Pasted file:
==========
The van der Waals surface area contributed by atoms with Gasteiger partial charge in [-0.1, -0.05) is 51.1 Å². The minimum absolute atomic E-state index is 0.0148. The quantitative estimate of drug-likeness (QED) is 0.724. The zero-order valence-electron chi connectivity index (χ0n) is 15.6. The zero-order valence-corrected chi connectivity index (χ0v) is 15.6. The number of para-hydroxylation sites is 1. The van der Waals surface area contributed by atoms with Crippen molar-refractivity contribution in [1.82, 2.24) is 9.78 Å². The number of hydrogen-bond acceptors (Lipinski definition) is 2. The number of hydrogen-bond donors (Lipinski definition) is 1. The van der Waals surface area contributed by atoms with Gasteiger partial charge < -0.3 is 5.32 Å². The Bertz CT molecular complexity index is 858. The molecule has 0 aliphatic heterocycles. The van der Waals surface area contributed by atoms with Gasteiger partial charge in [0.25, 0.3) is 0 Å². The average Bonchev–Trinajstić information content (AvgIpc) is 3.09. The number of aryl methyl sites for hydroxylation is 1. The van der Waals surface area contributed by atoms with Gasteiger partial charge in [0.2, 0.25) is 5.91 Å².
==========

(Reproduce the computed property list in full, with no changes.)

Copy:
The van der Waals surface area contributed by atoms with Gasteiger partial charge in [-0.1, -0.05) is 51.1 Å². The minimum absolute atomic E-state index is 0.0148. The quantitative estimate of drug-likeness (QED) is 0.724. The zero-order valence-electron chi connectivity index (χ0n) is 15.6. The zero-order valence-corrected chi connectivity index (χ0v) is 15.6. The number of para-hydroxylation sites is 1. The van der Waals surface area contributed by atoms with Crippen molar-refractivity contribution in [1.82, 2.24) is 9.78 Å². The number of hydrogen-bond acceptors (Lipinski definition) is 2. The number of hydrogen-bond donors (Lipinski definition) is 1. The van der Waals surface area contributed by atoms with Gasteiger partial charge < -0.3 is 5.32 Å². The Bertz CT molecular complexity index is 858. The molecule has 0 aliphatic heterocycles. The van der Waals surface area contributed by atoms with Gasteiger partial charge in [0.25, 0.3) is 0 Å². The average Bonchev–Trinajstić information content (AvgIpc) is 3.09. The number of aryl methyl sites for hydroxylation is 1. The van der Waals surface area contributed by atoms with Gasteiger partial charge in [0.2, 0.25) is 5.91 Å².